In this project, Israeli filmmaker Iris Zaki continued her journey in which she embeds herself in vastly different segments of Israeli society, this time to meet Israel's most controversial residents: Jewish settlers in the West Bank.
Iris occupied a corner, outside the local bakery, where she set up a pop-up-café/film studio, with the aim of filming casual and open chats with locals. After being ignored for quite a while, Iris began to strike up conversations with the suspicious settlers of Tekoa, who usually avoid the media due to their fear of negative media coverage, though are eager to hear her and be heard.
Iris confronted her counterparts with their effect on the Palestinians as well as on the future of Israel itself. The interaction reveals, on the one hand, the complexity and variety of approaches of the settlers, unlike the monolithic way they are usually presented, while on the other hand, it shows the gap between the comfortable pastoral environment the settlers created, and the violent effects their mere presence there creates.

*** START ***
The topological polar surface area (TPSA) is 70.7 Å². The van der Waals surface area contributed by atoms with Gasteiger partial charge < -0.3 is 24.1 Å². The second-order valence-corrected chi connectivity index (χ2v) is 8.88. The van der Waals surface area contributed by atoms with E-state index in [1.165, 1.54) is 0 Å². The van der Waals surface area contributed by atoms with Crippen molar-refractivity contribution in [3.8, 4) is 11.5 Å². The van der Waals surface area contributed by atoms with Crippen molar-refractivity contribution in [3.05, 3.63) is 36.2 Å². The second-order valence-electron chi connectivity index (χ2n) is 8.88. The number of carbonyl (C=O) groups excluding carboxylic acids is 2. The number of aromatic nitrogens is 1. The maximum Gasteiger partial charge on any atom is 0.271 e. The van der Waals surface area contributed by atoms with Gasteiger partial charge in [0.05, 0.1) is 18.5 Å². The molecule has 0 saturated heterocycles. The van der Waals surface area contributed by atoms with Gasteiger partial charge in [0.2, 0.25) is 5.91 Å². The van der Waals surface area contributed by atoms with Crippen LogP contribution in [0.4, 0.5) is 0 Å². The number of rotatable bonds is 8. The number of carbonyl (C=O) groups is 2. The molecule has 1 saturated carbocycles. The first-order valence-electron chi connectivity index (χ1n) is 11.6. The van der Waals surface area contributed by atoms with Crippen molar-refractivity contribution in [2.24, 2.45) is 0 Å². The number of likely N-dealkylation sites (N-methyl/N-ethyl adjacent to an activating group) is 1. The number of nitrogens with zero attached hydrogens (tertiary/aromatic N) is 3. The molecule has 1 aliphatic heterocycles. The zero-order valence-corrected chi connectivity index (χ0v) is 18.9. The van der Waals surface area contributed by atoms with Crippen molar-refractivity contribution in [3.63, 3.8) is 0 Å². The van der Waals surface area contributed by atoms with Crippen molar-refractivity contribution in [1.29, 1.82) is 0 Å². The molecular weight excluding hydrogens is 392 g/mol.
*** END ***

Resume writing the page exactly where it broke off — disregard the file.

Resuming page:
The result is a film that brings about a mix of despair alongside hope, that even in the settlements there is a growing understanding that there is a real need for a solution. All this is wrapped with most common Jewish tool to confront dire times: a good sense of humour.